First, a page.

The assessment is available in the I-95 Corridor Planning and Financing Study document library.

July 2014: Express Lane Assessment

An assessment on the feasibility of adding tolled, managed "express lanes" – instead of tolling all lanes – found that doing so would be, at best, cost-neutral compared to the construction of general-use lanes and would not provide for needed rehabilitation costs.

The main reason, the study found, is that heavy, extended, recurring congestion along the corridor is not a major element of long-term improvement needs. Use of the express lanes would be only sporadic and would not benefit a major portion of I-95 traffic.

2015: Variable Pricing Assessment

The Variable Pricing Assessment found that implementing a variable pricing policy – where toll rates would vary by season and time of day to reflect congestion conditions – would likely have a significant negative impact on financial feasibility due to the increase in required state funding and the delay in repaying those funds from residual toll revenues.

2015: Finding of No Significant Impact and Environmental Assessment Re-Evaluation

Following the completion of both the environmental and economic assessments, a draft Finding of No Significant Impact is under development.

Because of the time elapsed since the completion of the environmental assessment – and at the direction of the Federal Highway Administration – NCDOT began preparing a re-evaluation of the environmental assessment in response to federal regulation.

The re-evaluation includes:

  • Preparing responses to all comments about the original environmental assessment
  • Meeting with the Agency Steering Committee to provide an update on study activities and review resource agency comment responses
  • Updating and summarizing the environmental assessment documentation
  • Preparing the re-evaluation to document actions and evaluations supplemental to those documented in the final environmental assessment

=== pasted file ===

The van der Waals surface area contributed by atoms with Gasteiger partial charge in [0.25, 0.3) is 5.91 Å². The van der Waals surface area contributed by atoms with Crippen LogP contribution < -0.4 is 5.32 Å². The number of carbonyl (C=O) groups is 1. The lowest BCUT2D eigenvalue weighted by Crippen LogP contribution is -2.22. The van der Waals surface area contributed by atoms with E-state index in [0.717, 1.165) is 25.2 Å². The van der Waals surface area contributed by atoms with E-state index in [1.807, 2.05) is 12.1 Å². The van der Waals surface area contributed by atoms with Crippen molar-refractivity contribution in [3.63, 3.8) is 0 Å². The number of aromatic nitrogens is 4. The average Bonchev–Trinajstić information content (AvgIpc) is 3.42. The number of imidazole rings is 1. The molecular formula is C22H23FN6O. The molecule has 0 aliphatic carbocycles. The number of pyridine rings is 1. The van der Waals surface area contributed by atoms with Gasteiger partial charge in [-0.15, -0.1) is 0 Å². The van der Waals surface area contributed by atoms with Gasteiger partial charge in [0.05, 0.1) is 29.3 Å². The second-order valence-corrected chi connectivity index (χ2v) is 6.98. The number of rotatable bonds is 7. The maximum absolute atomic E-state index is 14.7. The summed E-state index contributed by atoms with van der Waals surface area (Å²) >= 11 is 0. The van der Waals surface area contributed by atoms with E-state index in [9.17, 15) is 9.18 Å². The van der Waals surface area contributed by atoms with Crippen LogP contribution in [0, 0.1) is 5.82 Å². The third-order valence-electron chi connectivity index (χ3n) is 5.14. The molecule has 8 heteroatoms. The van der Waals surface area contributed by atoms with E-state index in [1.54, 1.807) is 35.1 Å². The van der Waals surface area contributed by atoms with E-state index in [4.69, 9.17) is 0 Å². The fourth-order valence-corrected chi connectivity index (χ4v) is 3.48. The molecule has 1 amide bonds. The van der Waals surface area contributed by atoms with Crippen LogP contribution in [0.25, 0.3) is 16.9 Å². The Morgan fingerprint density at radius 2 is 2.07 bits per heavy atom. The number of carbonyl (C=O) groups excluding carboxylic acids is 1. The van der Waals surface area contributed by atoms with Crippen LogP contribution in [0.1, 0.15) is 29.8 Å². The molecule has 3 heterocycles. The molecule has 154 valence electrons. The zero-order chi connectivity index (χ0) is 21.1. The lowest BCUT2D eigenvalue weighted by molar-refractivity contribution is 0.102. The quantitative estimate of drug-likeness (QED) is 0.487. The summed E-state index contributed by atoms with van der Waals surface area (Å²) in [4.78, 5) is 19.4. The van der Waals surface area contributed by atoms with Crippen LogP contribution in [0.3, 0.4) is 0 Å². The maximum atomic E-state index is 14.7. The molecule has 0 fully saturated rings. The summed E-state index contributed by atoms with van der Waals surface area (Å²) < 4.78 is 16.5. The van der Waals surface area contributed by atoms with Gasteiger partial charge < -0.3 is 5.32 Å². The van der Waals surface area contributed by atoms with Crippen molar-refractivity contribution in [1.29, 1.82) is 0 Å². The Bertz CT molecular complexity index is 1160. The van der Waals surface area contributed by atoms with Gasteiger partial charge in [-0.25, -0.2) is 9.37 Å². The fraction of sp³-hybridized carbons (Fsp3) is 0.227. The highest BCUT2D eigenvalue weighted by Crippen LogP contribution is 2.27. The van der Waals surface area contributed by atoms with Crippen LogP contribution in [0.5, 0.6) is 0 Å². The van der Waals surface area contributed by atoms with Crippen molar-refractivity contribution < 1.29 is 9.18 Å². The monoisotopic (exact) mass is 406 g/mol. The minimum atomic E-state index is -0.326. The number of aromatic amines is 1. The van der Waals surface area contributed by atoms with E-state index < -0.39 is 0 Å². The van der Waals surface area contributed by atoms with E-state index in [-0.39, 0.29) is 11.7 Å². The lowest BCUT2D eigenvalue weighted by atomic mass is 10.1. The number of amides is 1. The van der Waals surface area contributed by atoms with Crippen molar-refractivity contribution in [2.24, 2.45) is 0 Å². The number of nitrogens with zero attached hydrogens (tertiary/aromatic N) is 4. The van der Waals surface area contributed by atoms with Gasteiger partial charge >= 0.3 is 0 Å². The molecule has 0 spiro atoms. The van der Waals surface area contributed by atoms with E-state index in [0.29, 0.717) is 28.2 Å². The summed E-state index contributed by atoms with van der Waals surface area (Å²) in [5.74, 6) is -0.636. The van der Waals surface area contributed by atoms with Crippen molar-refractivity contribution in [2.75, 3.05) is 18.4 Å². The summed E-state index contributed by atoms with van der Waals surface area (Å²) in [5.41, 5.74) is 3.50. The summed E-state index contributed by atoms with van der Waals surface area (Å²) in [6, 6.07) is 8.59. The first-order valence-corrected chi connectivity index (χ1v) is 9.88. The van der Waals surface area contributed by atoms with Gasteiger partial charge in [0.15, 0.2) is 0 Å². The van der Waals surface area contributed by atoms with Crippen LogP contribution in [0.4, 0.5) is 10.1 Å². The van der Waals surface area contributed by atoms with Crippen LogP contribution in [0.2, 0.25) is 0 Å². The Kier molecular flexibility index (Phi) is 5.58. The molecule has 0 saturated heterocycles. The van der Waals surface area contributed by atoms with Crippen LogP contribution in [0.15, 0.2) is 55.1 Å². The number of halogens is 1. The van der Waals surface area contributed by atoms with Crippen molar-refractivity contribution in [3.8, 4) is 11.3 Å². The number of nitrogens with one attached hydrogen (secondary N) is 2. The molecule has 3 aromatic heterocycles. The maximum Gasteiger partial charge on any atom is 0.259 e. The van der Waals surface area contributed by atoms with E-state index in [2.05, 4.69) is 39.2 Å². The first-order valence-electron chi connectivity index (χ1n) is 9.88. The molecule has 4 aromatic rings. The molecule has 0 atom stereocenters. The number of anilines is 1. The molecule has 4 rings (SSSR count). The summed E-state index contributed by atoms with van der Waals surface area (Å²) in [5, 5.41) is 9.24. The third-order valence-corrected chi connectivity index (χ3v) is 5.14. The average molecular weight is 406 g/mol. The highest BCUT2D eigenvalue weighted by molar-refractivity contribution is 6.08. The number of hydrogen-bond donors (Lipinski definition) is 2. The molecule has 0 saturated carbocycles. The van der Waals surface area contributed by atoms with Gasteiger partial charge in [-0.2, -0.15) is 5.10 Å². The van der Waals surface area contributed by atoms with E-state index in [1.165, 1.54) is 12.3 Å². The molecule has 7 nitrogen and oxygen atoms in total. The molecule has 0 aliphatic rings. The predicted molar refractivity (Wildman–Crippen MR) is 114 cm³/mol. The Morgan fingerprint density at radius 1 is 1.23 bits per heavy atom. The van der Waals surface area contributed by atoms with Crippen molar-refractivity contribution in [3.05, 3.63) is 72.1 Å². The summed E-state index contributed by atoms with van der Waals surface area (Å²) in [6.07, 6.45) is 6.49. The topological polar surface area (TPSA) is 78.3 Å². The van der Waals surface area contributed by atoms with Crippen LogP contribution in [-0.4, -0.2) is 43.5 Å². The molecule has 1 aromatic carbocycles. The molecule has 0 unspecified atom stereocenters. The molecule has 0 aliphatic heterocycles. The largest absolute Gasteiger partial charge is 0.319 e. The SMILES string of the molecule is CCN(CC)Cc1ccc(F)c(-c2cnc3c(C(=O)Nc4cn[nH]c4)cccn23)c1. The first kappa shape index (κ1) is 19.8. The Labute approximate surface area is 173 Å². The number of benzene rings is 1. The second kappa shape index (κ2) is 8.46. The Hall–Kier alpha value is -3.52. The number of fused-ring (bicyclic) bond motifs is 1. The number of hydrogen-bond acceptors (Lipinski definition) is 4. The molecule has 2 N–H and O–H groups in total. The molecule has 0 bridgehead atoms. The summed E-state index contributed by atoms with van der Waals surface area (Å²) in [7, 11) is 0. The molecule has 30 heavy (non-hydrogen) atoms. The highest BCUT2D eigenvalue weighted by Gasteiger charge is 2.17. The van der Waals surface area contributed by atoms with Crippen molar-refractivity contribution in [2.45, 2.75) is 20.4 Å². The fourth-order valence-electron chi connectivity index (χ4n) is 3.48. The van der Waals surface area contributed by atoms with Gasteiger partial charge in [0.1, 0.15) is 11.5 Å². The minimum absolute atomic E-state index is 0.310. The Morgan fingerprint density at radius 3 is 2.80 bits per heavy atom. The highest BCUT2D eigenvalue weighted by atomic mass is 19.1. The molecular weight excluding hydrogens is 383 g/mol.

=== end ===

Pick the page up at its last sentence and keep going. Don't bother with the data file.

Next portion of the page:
February 2016: Finance Plan Update

NCDOT updated the I-95 finance plan – prepared as a condition for entry into the Interstate System Reconstruction and Rehabilitation Pilot Program – to include the implications of the Strategic Transportation Investments (STI) legislation on the state's ability to fund I-95 improvements without tolling and also to reflect new federal transportation funding authorization legislation.

Based on traffic and revenue forecasts prepared for the I-95 Economic Assessment – the original finance plan indicated a high probability that tolling could fully fund the I-95 improvements with little or no need for public equity and that toll financing would allow an aggressive improvement program schedule, with needed improvements completed far faster than through use of traditional funding.

The updated finance plan concluded that NCDOT will not be able to accelerate I-95 improvements in any significant way, because STI restricts the amount of Highway Trust Fund revenues that can be spent on a single project or corridor.

Even under the more conservative tolling scheme, toll revenues could underpin financing of an aggressive construction program under which the 182-mile stretch of I-95 could be improved and rehabilitated within 20 years of the start of construction.

The economic assessment and the finance plan concluded that the use of traditional public funding at historical funding rates would, at best, require 60 years to complete the same program, and with continued accrual of needs for both expansion and rehabilitation over time, it is more likely that traditional funding would never address I-95 needs.


10/5/2018 9:36 AM